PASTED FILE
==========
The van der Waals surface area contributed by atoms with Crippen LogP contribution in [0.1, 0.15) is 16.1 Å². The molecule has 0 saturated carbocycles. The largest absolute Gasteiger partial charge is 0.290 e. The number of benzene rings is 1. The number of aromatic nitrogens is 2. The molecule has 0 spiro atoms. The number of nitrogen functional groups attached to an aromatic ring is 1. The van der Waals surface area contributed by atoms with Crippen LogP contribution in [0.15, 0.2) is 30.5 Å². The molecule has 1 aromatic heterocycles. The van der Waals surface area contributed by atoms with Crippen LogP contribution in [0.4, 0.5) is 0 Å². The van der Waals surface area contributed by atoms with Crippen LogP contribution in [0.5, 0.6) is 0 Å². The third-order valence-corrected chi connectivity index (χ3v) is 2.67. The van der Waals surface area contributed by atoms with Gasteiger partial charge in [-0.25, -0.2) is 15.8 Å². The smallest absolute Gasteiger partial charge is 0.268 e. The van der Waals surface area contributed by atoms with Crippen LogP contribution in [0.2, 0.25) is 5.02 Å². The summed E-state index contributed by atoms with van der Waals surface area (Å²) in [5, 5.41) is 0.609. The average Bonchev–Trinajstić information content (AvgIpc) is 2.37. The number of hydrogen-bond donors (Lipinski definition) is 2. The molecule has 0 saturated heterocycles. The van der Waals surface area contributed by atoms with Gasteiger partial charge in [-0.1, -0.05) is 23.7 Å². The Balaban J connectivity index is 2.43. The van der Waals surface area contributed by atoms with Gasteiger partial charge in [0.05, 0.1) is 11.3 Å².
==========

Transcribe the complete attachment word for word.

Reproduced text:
The van der Waals surface area contributed by atoms with Crippen LogP contribution in [0.1, 0.15) is 16.1 Å². The molecule has 0 saturated carbocycles. The largest absolute Gasteiger partial charge is 0.290 e. The number of benzene rings is 1. The number of aromatic nitrogens is 2. The molecule has 0 spiro atoms. The number of nitrogen functional groups attached to an aromatic ring is 1. The van der Waals surface area contributed by atoms with Crippen LogP contribution in [0.15, 0.2) is 30.5 Å². The molecule has 1 aromatic heterocycles. The van der Waals surface area contributed by atoms with Crippen LogP contribution in [0.4, 0.5) is 0 Å². The van der Waals surface area contributed by atoms with Crippen LogP contribution in [0.5, 0.6) is 0 Å². The third-order valence-corrected chi connectivity index (χ3v) is 2.67. The van der Waals surface area contributed by atoms with Gasteiger partial charge in [-0.25, -0.2) is 15.8 Å². The smallest absolute Gasteiger partial charge is 0.268 e. The van der Waals surface area contributed by atoms with Crippen LogP contribution in [0.2, 0.25) is 5.02 Å². The summed E-state index contributed by atoms with van der Waals surface area (Å²) in [5, 5.41) is 0.609. The average Bonchev–Trinajstić information content (AvgIpc) is 2.37. The number of hydrogen-bond donors (Lipinski definition) is 2. The molecule has 0 saturated heterocycles. The van der Waals surface area contributed by atoms with Gasteiger partial charge in [-0.1, -0.05) is 23.7 Å². The Balaban J connectivity index is 2.43. The van der Waals surface area contributed by atoms with Gasteiger partial charge in [0.05, 0.1) is 11.3 Å².